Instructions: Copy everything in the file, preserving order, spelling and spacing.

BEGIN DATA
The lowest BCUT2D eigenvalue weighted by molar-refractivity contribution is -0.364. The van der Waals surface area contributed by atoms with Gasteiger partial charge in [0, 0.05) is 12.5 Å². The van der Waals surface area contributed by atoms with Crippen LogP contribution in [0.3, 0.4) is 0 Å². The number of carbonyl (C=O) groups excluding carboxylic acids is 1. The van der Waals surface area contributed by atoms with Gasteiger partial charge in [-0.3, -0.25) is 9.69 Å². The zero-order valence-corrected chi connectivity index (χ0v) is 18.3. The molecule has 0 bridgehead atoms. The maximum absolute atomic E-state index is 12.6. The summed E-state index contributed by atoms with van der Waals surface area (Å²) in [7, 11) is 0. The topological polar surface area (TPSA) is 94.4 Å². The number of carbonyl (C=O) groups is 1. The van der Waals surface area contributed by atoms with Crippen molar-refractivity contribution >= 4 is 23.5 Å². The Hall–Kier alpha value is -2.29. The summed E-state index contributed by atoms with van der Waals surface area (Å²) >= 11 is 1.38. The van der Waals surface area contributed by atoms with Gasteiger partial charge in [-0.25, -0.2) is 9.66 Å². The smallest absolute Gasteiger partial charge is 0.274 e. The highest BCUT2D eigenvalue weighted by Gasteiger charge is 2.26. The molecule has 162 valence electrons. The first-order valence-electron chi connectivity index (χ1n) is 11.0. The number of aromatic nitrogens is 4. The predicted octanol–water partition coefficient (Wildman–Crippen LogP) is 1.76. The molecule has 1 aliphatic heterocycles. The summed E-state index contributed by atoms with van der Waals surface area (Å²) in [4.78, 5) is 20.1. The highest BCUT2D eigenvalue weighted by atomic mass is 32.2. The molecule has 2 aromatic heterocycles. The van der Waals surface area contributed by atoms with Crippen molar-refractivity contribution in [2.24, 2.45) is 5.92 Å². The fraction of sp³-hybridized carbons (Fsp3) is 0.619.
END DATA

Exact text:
The lowest BCUT2D eigenvalue weighted by molar-refractivity contribution is -0.364. The van der Waals surface area contributed by atoms with Gasteiger partial charge in [0, 0.05) is 12.5 Å². The van der Waals surface area contributed by atoms with Crippen LogP contribution in [0.3, 0.4) is 0 Å². The number of carbonyl (C=O) groups excluding carboxylic acids is 1. The van der Waals surface area contributed by atoms with Gasteiger partial charge in [-0.3, -0.25) is 9.69 Å². The zero-order valence-corrected chi connectivity index (χ0v) is 18.3. The molecule has 0 bridgehead atoms. The maximum absolute atomic E-state index is 12.6. The summed E-state index contributed by atoms with van der Waals surface area (Å²) in [7, 11) is 0. The topological polar surface area (TPSA) is 94.4 Å². The number of carbonyl (C=O) groups is 1. The van der Waals surface area contributed by atoms with Crippen molar-refractivity contribution >= 4 is 23.5 Å². The Hall–Kier alpha value is -2.29. The summed E-state index contributed by atoms with van der Waals surface area (Å²) >= 11 is 1.38. The van der Waals surface area contributed by atoms with Gasteiger partial charge in [-0.25, -0.2) is 9.66 Å². The smallest absolute Gasteiger partial charge is 0.274 e. The highest BCUT2D eigenvalue weighted by Gasteiger charge is 2.26. The molecule has 162 valence electrons. The first-order valence-electron chi connectivity index (χ1n) is 11.0. The number of aromatic nitrogens is 4. The predicted octanol–water partition coefficient (Wildman–Crippen LogP) is 1.76. The molecule has 1 aliphatic heterocycles. The summed E-state index contributed by atoms with van der Waals surface area (Å²) in [4.78, 5) is 20.1. The highest BCUT2D eigenvalue weighted by atomic mass is 32.2. The molecule has 2 aromatic heterocycles. The van der Waals surface area contributed by atoms with Crippen molar-refractivity contribution in [2.24, 2.45) is 5.92 Å². The fraction of sp³-hybridized carbons (Fsp3) is 0.619.